1802, or early inJan. 1803, at which peAs I drew by Mr. Watt's directions, riod Lord Seaforth, (not Lord Seymour,) the plans from which that engine was was governor, whose manly and decided made, and know well the disposition of conduct upon the occasion, was, as it the French to monopolize the merit of merited, the theme of universal admiall inventions to themselves, I confess ration.—The conclusion of the anecI had a particular desire to set this dote is correct, with this addition, matter right. I did so first on the ac- that after the breaking of the rope, Lord count of Mr. Watt, in Public Charac- Seaforth requested General Grenfield, ters 16 or 18 years ago. I did so again then commanding the forces at Barba
in 1818, in Galignani's Guide to Paris; does, to attend with a detachment ' and lastly in the Memoir published on under arms, (the only troops called
out upon the occasion) to support his vain tried various expedients to extirpate authority.
them. Possibly sonie herb, with the qualities. . This detachment was halted out of of which he is unacquainted, or some chesight of the place of execution, and mical process which has escaped his notice, the governor attended only by two aid. might be applied with success. de-camps, rode up, and issued his man
March 14th, 1820.
Can any of your numerous correspondents
give me sufficient authority for the following of murder, found guilty, and sentenced passage in Walker's Gazetteer, 5th ed. Lonto be hanged :-officer, do your duty," don, 1810. and drawing his sword, “Now let me “Wraysbury, Bucks, on the Thames, opsee who dares to prevent it.” The man posite Egbam. An island in the river, and was instantly hanged without further in this parish, is still called Charter Island ; opposition. This is a plain and cor- for in this island, it is said, the Great Charter reet statement in regard to Mason.- was signed by King John, although his con. The other transaction, with which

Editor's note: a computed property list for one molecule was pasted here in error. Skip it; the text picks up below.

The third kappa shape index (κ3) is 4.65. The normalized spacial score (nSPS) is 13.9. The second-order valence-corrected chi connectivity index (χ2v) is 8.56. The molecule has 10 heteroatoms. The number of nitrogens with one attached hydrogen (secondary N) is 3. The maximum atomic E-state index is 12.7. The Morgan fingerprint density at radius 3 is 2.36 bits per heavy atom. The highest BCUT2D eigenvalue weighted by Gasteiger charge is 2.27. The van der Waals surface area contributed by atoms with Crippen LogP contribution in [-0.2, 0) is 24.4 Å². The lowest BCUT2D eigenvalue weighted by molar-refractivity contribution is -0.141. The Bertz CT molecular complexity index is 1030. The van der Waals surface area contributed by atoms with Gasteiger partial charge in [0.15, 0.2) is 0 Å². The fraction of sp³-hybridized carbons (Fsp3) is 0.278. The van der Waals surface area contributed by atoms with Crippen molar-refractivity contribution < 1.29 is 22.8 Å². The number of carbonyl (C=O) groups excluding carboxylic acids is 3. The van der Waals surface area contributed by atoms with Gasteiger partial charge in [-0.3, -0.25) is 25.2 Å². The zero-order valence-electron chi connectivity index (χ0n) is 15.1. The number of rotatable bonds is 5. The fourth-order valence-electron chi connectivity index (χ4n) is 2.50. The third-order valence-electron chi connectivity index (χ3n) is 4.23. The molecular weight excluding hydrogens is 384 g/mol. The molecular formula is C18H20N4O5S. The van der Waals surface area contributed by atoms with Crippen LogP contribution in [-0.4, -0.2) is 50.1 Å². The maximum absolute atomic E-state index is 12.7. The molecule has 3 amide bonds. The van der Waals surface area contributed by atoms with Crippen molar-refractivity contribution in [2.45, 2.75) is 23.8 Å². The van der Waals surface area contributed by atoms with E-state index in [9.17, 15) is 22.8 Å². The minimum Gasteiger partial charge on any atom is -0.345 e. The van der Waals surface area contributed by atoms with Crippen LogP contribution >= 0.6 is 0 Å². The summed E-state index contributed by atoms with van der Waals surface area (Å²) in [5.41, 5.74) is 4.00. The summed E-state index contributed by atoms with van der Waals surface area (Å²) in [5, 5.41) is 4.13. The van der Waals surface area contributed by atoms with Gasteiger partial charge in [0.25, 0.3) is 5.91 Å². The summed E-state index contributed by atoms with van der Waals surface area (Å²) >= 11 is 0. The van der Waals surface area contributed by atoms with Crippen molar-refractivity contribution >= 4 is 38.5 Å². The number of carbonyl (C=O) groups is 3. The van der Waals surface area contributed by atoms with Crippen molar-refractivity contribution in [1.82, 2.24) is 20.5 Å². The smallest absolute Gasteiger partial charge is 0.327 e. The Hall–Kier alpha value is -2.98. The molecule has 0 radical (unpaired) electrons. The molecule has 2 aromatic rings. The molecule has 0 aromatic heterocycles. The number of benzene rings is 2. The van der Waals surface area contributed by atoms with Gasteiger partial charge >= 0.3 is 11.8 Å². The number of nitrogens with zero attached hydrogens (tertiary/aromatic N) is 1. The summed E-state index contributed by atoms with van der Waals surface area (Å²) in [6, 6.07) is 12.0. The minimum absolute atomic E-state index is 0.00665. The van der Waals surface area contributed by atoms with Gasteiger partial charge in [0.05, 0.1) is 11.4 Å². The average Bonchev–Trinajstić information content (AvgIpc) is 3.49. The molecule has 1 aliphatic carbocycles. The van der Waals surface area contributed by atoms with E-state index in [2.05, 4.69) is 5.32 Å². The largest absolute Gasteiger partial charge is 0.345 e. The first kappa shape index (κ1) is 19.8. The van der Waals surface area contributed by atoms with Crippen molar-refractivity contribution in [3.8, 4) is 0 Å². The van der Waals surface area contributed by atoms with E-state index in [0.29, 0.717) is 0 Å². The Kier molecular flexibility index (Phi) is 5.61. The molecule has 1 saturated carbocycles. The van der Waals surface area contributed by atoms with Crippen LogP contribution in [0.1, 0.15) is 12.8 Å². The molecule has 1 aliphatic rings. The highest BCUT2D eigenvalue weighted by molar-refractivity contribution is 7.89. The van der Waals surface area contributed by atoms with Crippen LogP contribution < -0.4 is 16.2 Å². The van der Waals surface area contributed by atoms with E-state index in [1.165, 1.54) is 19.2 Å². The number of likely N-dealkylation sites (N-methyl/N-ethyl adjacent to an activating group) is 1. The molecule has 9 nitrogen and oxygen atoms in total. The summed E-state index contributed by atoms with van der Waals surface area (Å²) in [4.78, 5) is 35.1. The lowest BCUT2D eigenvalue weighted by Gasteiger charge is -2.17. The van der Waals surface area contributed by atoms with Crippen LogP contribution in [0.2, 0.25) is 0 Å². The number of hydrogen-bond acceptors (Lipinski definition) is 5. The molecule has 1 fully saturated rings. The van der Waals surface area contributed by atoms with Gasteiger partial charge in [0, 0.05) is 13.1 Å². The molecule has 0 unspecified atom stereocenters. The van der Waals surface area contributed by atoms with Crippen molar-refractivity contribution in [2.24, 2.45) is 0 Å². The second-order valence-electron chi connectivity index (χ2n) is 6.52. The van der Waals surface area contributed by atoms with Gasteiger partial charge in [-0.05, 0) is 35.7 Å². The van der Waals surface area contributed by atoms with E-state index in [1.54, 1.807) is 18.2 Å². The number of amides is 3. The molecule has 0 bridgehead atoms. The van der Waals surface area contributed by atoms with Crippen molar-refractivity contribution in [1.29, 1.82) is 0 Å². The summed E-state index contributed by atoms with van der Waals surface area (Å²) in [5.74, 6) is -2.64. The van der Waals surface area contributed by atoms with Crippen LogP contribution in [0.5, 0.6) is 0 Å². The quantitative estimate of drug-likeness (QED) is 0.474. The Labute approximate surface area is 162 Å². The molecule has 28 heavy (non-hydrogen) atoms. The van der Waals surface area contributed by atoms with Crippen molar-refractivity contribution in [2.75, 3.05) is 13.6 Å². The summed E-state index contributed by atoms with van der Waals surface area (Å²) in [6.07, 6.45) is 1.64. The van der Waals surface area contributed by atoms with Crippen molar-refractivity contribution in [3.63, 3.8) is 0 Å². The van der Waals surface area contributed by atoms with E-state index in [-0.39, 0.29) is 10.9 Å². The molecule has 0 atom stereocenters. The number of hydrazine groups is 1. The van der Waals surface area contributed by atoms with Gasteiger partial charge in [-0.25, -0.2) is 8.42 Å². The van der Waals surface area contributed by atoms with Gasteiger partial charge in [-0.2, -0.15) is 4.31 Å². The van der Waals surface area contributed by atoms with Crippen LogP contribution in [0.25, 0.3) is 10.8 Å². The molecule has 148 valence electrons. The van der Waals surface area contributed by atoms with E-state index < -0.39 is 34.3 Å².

sent was extorted in Runny-Mead.” Mr. Waller's account is blended, refers
It will much gratify no doubt to the case of Mr. Hodges of
A NATIVE OF BUCKINGHAMSHIRE, Tortola, an opulent planter, who had
It is laid down by Euclid, B. 13. Prop. I. long been notorious for cruelty, and that “ If a right line be cut into extreme and was about four years ago executed on mean ratio, the square of the greater segment that Island, after considerable opposi- plus half the original line (taken as one line) tion, for the murder of his slaves under is five times the square of the half of the circumstances of unprecedented bar. original line." barity.
Again, Prop. IV. “ If a right line be di
vided into mean and extreme ratio ; then the QUERIES.
squares of the whole and lesser part toge
ther are three times the square of the greater To the Editor of the Monthly Magazine. part." SIR,
Can any of your mathematical corresponA'N individual, who has for some years dents inform me what numbers will produce A taken in the Monthly Magazine, would the above results ? feel greatly obliged if some of your cor- respondents would recommend, through the Can any of your readers apprize an enmedium of your valuable publication, an quirer after truth, where a full and impartial effectual method of dislodging ants from account can be met with in the English lanbuildings. His dwelling-house is much in- guage of the physical philosophy of Descommoded by these insects, and he has in cartes?
out the most
BY JOHN DILLON.
"; DEEP and alone all feeling lies,
It dwells not in brief agonies;
In anger's frown-in passion's start
But the whole impulse of the heart; W ITH pleasing awe I pace thy bowers It may not stoop to talk with men among,
Of thoughts they will not think again; Soft flowing Mimram! whose pellucid That were to hold a language, they stream
Conceive not, or would fear to say ;
Their joy, a smile !- their woe, a tear!
And as by pleasing sympathy I'm led, The thought like lightning passes still.
I see the rose neglected droop its head, The flash is o'er, 'tis placid now.
Does Joy light up the giddy mien ?--
This is not feeling ;-'is the play
TOLERANCE. Of empty hearts; wbich turn away
. By the Author of the EMPIRE OF THE NAIRS. To each light breath of air and wind The surface of the sea may find.
ENGLAND, this tolerance deserves a praise But, like that ocean's lowest deep,
To no Republic due in ancient days; Where darkness and where silence sleep;